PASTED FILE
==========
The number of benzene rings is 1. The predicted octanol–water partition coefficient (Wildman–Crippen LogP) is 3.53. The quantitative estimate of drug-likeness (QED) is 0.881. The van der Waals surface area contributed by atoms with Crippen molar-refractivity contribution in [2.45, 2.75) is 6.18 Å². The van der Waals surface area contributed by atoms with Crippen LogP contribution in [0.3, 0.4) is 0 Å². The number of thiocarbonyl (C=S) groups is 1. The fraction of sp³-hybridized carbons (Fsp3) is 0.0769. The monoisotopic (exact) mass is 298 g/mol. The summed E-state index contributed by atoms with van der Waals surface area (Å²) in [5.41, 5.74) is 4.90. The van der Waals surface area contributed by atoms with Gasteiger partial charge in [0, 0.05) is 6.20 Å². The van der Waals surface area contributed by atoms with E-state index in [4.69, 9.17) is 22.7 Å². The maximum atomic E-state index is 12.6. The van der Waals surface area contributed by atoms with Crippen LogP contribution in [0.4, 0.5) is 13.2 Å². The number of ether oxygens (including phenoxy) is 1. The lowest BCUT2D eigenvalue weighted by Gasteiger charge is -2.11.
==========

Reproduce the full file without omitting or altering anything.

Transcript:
The number of benzene rings is 1. The predicted octanol–water partition coefficient (Wildman–Crippen LogP) is 3.53. The quantitative estimate of drug-likeness (QED) is 0.881. The van der Waals surface area contributed by atoms with Crippen molar-refractivity contribution in [2.45, 2.75) is 6.18 Å². The van der Waals surface area contributed by atoms with Crippen LogP contribution in [0.3, 0.4) is 0 Å². The number of thiocarbonyl (C=S) groups is 1. The fraction of sp³-hybridized carbons (Fsp3) is 0.0769. The monoisotopic (exact) mass is 298 g/mol. The summed E-state index contributed by atoms with van der Waals surface area (Å²) in [5.41, 5.74) is 4.90. The van der Waals surface area contributed by atoms with Gasteiger partial charge in [0, 0.05) is 6.20 Å². The van der Waals surface area contributed by atoms with E-state index in [4.69, 9.17) is 22.7 Å². The maximum atomic E-state index is 12.6. The van der Waals surface area contributed by atoms with Crippen LogP contribution in [0.4, 0.5) is 13.2 Å². The number of ether oxygens (including phenoxy) is 1. The lowest BCUT2D eigenvalue weighted by Gasteiger charge is -2.11.